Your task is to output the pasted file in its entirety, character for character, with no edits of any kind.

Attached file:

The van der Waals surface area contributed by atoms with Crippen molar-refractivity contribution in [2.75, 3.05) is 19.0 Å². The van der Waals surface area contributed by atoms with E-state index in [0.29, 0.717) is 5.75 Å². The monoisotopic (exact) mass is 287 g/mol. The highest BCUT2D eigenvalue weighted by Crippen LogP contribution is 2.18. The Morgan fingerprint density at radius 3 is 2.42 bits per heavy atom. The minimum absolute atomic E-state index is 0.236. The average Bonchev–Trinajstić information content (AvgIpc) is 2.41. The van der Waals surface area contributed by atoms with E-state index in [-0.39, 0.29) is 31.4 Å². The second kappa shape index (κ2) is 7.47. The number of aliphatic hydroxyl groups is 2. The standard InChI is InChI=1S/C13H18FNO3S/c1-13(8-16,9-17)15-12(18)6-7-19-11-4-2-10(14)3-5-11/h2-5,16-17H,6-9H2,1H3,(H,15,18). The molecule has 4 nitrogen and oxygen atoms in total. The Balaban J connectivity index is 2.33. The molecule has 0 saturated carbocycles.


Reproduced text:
The van der Waals surface area contributed by atoms with Crippen molar-refractivity contribution in [2.75, 3.05) is 19.0 Å². The van der Waals surface area contributed by atoms with E-state index in [0.29, 0.717) is 5.75 Å². The monoisotopic (exact) mass is 287 g/mol. The highest BCUT2D eigenvalue weighted by Crippen LogP contribution is 2.18. The Morgan fingerprint density at radius 3 is 2.42 bits per heavy atom. The minimum absolute atomic E-state index is 0.236. The average Bonchev–Trinajstić information content (AvgIpc) is 2.41. The van der Waals surface area contributed by atoms with E-state index in [-0.39, 0.29) is 31.4 Å². The second kappa shape index (κ2) is 7.47. The number of aliphatic hydroxyl groups is 2. The standard InChI is InChI=1S/C13H18FNO3S/c1-13(8-16,9-17)15-12(18)6-7-19-11-4-2-10(14)3-5-11/h2-5,16-17H,6-9H2,1H3,(H,15,18). The molecule has 4 nitrogen and oxygen atoms in total. The Balaban J connectivity index is 2.33. The molecule has 0 saturated carbocycles.